First Full Day on

Today was the first full day that we had on the island of Kauai, and waking up after the travel day was harder than most others.

The first place we went today was the taro fields, or lo’i, from the community college out in the island. Taro fields are flooded plains where taro is grown but also aware hydroponics are used to breed fish at the same time creating a multi phase feeding apparatus for community. It is a source of national pride to have a lo’i due to its very strong historical connection to the old way of living in Hawaii. Lo’i were the main source of food for a kingdom, and if a Chief were to have many in their domain it was a sign of strength.

The current way that the lo’i were being run was not completely in line with the tradition kind of management. The ‘Auwai system used switch backs to sustainability water the taro fields by having the taro field between two streams of differing elevation. Through this process the fields were able to be flooded as an extension of the natural water system, where the water would go back into the environment once used without it being lost. This connection is lost in the current setup when using pipes to flood the lo’i as it currently stands.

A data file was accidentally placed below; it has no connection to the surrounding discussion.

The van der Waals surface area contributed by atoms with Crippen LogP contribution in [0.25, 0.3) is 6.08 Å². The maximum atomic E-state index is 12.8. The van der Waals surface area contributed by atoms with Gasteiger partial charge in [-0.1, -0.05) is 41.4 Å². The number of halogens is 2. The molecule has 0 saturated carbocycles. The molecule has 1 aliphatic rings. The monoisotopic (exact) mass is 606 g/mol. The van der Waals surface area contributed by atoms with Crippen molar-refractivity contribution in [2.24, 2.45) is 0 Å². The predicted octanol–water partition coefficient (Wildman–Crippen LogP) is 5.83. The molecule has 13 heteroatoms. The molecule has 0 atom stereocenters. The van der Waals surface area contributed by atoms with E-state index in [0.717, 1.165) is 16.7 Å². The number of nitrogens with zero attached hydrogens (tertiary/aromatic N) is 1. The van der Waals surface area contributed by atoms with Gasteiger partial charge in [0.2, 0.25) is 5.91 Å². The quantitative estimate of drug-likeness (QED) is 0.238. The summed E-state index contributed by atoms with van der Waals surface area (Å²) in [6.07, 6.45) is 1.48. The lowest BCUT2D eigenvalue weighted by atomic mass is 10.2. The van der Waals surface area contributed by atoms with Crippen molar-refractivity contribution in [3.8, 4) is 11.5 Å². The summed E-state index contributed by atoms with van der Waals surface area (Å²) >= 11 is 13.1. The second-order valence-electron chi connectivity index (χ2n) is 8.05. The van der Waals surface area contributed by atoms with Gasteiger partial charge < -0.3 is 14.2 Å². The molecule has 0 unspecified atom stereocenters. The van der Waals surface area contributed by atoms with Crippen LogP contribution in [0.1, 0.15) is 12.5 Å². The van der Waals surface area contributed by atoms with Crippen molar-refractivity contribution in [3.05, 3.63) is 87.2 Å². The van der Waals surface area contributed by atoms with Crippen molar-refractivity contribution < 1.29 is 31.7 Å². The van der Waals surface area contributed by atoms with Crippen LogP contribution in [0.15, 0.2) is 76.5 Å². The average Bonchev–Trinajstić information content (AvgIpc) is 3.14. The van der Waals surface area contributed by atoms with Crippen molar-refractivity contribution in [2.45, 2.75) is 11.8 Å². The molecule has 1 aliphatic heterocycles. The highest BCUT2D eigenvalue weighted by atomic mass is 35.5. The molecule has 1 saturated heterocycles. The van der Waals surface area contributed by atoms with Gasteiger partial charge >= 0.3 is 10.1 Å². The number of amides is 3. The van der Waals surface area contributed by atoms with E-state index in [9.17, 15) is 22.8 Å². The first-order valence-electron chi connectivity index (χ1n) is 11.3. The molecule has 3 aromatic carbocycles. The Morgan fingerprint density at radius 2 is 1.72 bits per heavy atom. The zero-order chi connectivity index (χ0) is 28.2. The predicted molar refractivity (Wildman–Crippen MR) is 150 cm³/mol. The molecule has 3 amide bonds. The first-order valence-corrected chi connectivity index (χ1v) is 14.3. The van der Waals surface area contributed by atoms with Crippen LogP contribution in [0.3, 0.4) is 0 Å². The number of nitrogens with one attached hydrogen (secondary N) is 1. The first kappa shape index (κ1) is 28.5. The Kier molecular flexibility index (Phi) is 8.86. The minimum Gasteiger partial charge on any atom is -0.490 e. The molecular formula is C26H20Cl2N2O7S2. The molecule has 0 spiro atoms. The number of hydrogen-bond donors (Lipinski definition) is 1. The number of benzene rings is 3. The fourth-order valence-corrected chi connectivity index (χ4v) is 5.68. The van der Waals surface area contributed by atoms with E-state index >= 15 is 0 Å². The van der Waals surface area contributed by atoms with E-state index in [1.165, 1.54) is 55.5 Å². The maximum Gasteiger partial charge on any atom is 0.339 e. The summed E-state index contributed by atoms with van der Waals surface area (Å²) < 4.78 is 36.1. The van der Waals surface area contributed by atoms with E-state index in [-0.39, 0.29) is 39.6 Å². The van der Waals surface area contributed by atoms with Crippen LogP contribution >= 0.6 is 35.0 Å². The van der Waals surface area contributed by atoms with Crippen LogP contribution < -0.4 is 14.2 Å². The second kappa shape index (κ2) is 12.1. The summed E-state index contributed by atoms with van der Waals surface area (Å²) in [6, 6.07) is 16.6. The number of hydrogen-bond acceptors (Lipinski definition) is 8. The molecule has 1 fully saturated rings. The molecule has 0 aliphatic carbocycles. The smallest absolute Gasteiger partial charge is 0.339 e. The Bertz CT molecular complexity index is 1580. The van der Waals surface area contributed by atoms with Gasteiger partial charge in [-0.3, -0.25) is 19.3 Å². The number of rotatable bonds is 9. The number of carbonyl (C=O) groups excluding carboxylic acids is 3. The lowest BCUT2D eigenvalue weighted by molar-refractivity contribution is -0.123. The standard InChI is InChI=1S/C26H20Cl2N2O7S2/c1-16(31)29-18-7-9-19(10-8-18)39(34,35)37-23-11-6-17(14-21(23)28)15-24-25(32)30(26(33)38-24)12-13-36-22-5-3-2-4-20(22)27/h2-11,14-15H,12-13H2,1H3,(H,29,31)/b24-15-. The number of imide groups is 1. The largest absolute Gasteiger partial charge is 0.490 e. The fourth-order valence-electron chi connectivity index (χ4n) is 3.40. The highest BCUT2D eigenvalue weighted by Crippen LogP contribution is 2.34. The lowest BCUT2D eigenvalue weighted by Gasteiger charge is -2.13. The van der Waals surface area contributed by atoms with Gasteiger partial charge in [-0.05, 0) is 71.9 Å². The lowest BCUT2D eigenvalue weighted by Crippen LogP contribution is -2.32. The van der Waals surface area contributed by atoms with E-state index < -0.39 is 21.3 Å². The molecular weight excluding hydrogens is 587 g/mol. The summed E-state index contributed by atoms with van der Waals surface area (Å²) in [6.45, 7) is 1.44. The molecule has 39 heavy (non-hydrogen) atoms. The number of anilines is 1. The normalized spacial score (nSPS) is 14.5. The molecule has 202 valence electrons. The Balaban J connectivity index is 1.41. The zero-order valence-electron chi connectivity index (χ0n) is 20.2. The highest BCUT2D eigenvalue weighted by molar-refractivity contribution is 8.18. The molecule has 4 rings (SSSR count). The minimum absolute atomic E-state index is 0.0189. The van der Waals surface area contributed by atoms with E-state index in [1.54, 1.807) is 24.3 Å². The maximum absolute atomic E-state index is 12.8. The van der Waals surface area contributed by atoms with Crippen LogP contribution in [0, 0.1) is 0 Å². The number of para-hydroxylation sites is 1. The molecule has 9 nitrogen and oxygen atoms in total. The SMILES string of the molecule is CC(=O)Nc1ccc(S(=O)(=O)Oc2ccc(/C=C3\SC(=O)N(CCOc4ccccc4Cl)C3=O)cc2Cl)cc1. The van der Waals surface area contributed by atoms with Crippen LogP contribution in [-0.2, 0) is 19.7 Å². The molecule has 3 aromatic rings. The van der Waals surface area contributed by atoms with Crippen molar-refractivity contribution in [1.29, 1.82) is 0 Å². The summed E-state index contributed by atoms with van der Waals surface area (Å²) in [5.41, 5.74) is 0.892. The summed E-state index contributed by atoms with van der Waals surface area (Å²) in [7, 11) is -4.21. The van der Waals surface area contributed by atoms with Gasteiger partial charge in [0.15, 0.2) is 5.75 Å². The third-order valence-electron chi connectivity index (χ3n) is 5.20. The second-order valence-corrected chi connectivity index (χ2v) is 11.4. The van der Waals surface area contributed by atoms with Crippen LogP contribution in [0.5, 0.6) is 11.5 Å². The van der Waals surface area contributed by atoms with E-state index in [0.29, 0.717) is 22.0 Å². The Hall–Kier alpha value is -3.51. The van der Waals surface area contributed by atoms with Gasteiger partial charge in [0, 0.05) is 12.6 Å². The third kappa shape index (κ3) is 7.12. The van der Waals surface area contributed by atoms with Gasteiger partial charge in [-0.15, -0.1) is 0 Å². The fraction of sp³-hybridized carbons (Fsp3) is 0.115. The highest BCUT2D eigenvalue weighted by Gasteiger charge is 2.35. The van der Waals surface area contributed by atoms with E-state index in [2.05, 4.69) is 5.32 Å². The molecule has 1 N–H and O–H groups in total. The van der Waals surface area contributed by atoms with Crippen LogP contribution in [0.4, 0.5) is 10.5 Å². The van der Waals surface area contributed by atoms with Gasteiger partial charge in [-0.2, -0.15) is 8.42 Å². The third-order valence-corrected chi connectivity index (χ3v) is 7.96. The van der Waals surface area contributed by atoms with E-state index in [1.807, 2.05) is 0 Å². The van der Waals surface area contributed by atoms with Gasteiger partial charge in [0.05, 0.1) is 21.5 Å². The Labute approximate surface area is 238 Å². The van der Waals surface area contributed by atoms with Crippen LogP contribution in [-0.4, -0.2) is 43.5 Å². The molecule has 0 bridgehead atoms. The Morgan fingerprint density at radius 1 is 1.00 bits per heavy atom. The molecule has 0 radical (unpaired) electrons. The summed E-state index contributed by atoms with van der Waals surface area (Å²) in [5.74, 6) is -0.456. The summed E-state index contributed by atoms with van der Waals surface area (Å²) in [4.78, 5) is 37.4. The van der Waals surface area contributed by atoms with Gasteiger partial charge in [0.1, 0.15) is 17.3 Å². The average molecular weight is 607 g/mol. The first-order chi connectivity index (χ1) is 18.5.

After their generous tour of the lo’i the family took us on a trip to a few significant sites in the region. The first was a fish pond that had a record of being built by the tribes that existed before any contact with Europeans. This had a feeding capacity for an entire region and was hailed as one of the most advanced mechanisms of food production that existed at the time. It was unfortunately overgrown by many invasive species that had been brought over by Europeans and was currently for sale for a price of 12 million dollars; a much too high price for an locals. After that we went to a similar site down the road where many individuals had worked hard to clear out the invasive species covering the fish pond, which proved that it was possible to restore these sites to their former selves.

After leaving the family, we the went on a slight road trip to Waimea canyon where there was a beautiful view over much of the island. It should be noted that there were even roosters at the elevation of 3370.9 feet. Our final destination was a lookout point which could see all the way down to the ocean through the fog. This was somewhat scary due to the lack of any type of railing and the notoriously weak constitution of the dirt on volcanic islands. All in all it was a wonderful introduction to an island that told a unique side of the Hawaiian story.


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